Sunday, December 22, 2013

bugs in my billfold

It appears that whatever has been biting me while I have slept lightly on my bed at night has also decided to take a bite out of my computer.  At least, the Quicken part.

I have been using Quicken since 1989.  Of all my computer programs it has long been one of the easiest to operate.  And each second devoted to entering data has been rewarded with hours of time saved. 

Especially, when it comes to filing taxes.  Usually, I push a few buttons, and I have my return ready to file.  (I wish it was that easy to come up with the money I need to electronically send off to Uncle Sam once the return is finished.)

But something very strange has happened over about the last year.  It seems as if I am spending an inordinate amount of time trying to correct mistakes that Quicken's demonic little brain tries to slip into my account records.

The first problem was more annoying than anything.  Quicken would download transactions from my credit card account correctly the first time.  Then, three or four days later, the same transaction would show up.

Now, I wasn't being charged a second time.  It was simply a duplicate.  One that could throw off my tax reporting (if it happened to be a taxable event).  But it would also throw off my budgeting -- as if I really lived by a budget.

However, I do like to track my expenses.  Whenever anyone asks me how much it costs me to live in Mexico, I can pull out figures showing real pesos passing from my hands to the hands of the smiling local vendors.  I discovered that most people who estimate their costs are often off by factors.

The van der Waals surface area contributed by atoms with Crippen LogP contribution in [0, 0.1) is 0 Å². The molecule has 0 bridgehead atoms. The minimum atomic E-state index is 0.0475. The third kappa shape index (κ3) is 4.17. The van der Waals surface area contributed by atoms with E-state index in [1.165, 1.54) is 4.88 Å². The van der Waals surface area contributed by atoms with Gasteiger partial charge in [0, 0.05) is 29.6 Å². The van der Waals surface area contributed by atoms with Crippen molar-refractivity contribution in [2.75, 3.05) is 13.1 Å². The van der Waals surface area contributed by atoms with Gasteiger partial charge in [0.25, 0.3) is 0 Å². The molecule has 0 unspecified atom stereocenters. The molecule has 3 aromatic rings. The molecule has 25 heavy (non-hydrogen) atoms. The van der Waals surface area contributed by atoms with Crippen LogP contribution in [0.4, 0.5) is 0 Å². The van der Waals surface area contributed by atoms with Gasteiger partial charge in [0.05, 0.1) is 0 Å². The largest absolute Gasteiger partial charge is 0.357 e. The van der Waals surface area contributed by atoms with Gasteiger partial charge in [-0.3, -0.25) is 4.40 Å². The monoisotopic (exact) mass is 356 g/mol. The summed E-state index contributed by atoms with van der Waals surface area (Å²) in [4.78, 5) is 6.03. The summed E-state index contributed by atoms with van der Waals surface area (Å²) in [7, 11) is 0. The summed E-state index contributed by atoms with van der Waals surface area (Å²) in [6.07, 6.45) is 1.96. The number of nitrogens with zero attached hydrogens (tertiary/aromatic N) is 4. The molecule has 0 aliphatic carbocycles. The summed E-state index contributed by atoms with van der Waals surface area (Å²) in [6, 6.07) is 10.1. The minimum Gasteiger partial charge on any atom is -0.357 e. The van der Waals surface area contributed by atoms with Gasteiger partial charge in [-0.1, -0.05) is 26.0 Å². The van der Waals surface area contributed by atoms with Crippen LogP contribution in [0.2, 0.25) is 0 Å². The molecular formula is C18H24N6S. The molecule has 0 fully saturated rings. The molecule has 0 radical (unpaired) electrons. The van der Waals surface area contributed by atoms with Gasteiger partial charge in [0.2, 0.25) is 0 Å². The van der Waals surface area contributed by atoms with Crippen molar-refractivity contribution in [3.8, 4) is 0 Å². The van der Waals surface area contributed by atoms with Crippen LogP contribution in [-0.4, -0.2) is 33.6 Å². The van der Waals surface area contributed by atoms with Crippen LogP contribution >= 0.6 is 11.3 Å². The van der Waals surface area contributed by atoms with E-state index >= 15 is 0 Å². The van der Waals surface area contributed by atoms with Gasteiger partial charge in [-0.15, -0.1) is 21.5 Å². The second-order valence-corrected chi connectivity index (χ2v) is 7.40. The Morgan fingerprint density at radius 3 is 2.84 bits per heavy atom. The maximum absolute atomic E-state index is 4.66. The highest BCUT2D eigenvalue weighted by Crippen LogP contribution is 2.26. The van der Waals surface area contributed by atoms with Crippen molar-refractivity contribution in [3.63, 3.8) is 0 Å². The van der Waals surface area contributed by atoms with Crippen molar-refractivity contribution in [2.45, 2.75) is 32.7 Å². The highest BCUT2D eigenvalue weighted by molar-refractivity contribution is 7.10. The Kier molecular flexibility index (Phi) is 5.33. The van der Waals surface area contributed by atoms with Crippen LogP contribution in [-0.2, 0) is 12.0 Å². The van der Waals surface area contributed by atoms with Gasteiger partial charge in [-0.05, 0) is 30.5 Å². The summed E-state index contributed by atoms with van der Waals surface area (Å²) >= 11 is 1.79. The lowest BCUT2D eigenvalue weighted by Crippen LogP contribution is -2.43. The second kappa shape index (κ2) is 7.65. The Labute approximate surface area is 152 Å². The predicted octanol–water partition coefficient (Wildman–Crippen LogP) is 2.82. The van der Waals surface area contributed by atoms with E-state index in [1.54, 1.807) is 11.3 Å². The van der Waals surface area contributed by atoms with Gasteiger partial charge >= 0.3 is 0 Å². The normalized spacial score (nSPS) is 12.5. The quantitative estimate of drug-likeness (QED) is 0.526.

As I said, though, that is an easy problem to fix.  I just delete the duplicates.  But it starts eating into that time that Quicken-when-working saves me.

The larger problem has happened on the last two updates.  On each update, I lose contact with my banks.  One of the clever bits in Quicken is that I can set up connections to have all of my transactions tumble into my account without me doing anything.

That is, until the updates snip my connections.  I then spend hours trying to figure out how to resurrect the connections.

Yesterday another update arrived.  I did not need to wait long to get the bad news.  My banks connections were gone.  And so was the connection between my telephone and my computer.

After spending over an hour on a "chat" line with a Quicken representative in a call center in south Asia, my connections still are not working.  So, here I sit with the same benefits I had back in 1990.  "Just wait a month and your bank will mail you your information."

We consumers are primarily to blame, of course.  We keep asking for faster connections through an ever-growing array of digital appliances. 

I bought my telephone because it would help me keep track of my cash transactions during the day.  Here in Melaque, I deal only in cash.  But if I want to track my purchases now, I will need to revert to a pad and pen.

I suspect this is not what Quicken had in mind with its slogan: "Stop worrying about money."  Perhaps the corollary is: "And start worrying about Quicken."

Like any of these bugs, Quicken will get it worked out.  My telephone will be able to communicate with my computer, my computer will be able to communicate with my banks, and my banks will be a willing party in turning what was once my money into benefits for people I have never met.

Here endeth the lesson.


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